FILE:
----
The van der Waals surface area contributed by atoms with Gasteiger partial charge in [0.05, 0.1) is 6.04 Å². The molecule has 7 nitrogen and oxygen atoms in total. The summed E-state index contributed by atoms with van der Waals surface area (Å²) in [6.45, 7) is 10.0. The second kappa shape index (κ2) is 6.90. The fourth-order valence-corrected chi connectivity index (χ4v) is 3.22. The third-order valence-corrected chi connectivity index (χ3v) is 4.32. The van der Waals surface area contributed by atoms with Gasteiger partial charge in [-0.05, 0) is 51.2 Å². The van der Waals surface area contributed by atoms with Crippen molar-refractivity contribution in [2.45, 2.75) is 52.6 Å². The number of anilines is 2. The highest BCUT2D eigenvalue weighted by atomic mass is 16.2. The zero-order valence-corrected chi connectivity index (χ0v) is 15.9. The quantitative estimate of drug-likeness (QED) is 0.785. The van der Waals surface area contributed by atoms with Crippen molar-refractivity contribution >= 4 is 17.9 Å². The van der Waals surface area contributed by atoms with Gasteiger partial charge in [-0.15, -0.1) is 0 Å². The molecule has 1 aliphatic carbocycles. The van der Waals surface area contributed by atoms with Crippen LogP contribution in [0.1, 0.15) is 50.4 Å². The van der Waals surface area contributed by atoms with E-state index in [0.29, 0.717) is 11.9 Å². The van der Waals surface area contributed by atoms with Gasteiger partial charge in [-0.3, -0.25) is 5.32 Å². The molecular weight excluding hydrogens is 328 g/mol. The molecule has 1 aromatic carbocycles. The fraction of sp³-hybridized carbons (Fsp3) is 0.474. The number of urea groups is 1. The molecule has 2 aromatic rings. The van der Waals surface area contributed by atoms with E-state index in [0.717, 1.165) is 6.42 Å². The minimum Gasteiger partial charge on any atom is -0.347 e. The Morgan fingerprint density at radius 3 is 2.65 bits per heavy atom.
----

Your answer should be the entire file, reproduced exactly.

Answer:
The van der Waals surface area contributed by atoms with Gasteiger partial charge in [0.05, 0.1) is 6.04 Å². The molecule has 7 nitrogen and oxygen atoms in total. The summed E-state index contributed by atoms with van der Waals surface area (Å²) in [6.45, 7) is 10.0. The second kappa shape index (κ2) is 6.90. The fourth-order valence-corrected chi connectivity index (χ4v) is 3.22. The third-order valence-corrected chi connectivity index (χ3v) is 4.32. The van der Waals surface area contributed by atoms with Gasteiger partial charge in [-0.05, 0) is 51.2 Å². The van der Waals surface area contributed by atoms with Crippen molar-refractivity contribution in [2.45, 2.75) is 52.6 Å². The number of anilines is 2. The highest BCUT2D eigenvalue weighted by atomic mass is 16.2. The zero-order valence-corrected chi connectivity index (χ0v) is 15.9. The quantitative estimate of drug-likeness (QED) is 0.785. The van der Waals surface area contributed by atoms with Crippen molar-refractivity contribution >= 4 is 17.9 Å². The van der Waals surface area contributed by atoms with Gasteiger partial charge in [-0.15, -0.1) is 0 Å². The molecule has 1 aliphatic carbocycles. The van der Waals surface area contributed by atoms with Crippen LogP contribution in [0.1, 0.15) is 50.4 Å². The van der Waals surface area contributed by atoms with E-state index in [0.29, 0.717) is 11.9 Å². The van der Waals surface area contributed by atoms with Gasteiger partial charge in [-0.3, -0.25) is 5.32 Å². The molecular weight excluding hydrogens is 328 g/mol. The molecule has 1 aromatic carbocycles. The fraction of sp³-hybridized carbons (Fsp3) is 0.474. The number of urea groups is 1. The molecule has 2 aromatic rings. The van der Waals surface area contributed by atoms with E-state index in [0.717, 1.165) is 6.42 Å². The minimum Gasteiger partial charge on any atom is -0.347 e. The Morgan fingerprint density at radius 3 is 2.65 bits per heavy atom.